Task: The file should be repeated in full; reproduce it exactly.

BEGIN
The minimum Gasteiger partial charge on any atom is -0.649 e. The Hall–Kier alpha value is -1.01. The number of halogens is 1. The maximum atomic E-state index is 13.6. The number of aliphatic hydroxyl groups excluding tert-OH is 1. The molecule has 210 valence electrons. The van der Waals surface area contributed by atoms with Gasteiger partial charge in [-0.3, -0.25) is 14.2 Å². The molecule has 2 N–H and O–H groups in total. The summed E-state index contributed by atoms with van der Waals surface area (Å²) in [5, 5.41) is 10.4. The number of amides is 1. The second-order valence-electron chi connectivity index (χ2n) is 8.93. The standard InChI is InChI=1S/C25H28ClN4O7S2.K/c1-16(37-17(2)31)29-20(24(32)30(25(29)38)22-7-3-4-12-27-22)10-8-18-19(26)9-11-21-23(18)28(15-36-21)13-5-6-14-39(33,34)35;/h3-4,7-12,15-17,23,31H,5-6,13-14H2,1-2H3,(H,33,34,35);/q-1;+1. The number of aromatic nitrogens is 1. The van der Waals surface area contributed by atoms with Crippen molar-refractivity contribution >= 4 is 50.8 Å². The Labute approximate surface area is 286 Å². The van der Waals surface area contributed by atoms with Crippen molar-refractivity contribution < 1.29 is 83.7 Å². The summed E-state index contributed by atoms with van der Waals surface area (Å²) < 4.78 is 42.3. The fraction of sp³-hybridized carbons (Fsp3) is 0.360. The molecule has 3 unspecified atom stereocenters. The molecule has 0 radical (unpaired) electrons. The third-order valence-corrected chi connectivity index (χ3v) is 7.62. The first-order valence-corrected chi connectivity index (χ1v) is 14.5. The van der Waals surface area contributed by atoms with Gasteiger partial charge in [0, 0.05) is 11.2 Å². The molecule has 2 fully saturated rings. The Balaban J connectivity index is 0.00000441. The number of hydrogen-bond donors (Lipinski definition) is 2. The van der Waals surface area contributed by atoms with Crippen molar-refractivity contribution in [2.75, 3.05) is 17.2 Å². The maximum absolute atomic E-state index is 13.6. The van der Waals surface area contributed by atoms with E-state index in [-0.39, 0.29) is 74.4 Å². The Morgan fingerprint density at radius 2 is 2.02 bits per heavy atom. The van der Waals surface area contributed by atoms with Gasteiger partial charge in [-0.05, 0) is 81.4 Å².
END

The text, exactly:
The minimum Gasteiger partial charge on any atom is -0.649 e. The Hall–Kier alpha value is -1.01. The number of halogens is 1. The maximum atomic E-state index is 13.6. The number of aliphatic hydroxyl groups excluding tert-OH is 1. The molecule has 210 valence electrons. The van der Waals surface area contributed by atoms with Gasteiger partial charge in [-0.3, -0.25) is 14.2 Å². The molecule has 2 N–H and O–H groups in total. The summed E-state index contributed by atoms with van der Waals surface area (Å²) in [5, 5.41) is 10.4. The number of amides is 1. The second-order valence-electron chi connectivity index (χ2n) is 8.93. The standard InChI is InChI=1S/C25H28ClN4O7S2.K/c1-16(37-17(2)31)29-20(24(32)30(25(29)38)22-7-3-4-12-27-22)10-8-18-19(26)9-11-21-23(18)28(15-36-21)13-5-6-14-39(33,34)35;/h3-4,7-12,15-17,23,31H,5-6,13-14H2,1-2H3,(H,33,34,35);/q-1;+1. The number of aromatic nitrogens is 1. The van der Waals surface area contributed by atoms with Crippen molar-refractivity contribution >= 4 is 50.8 Å². The Labute approximate surface area is 286 Å². The van der Waals surface area contributed by atoms with Crippen molar-refractivity contribution < 1.29 is 83.7 Å². The summed E-state index contributed by atoms with van der Waals surface area (Å²) < 4.78 is 42.3. The fraction of sp³-hybridized carbons (Fsp3) is 0.360. The molecule has 3 unspecified atom stereocenters. The molecule has 0 radical (unpaired) electrons. The third-order valence-corrected chi connectivity index (χ3v) is 7.62. The first-order valence-corrected chi connectivity index (χ1v) is 14.5. The van der Waals surface area contributed by atoms with Gasteiger partial charge in [0, 0.05) is 11.2 Å². The molecule has 2 fully saturated rings. The Balaban J connectivity index is 0.00000441. The number of hydrogen-bond donors (Lipinski definition) is 2. The van der Waals surface area contributed by atoms with Crippen molar-refractivity contribution in [2.75, 3.05) is 17.2 Å². The maximum absolute atomic E-state index is 13.6. The van der Waals surface area contributed by atoms with E-state index in [-0.39, 0.29) is 74.4 Å². The Morgan fingerprint density at radius 2 is 2.02 bits per heavy atom. The van der Waals surface area contributed by atoms with Gasteiger partial charge in [-0.05, 0) is 81.4 Å².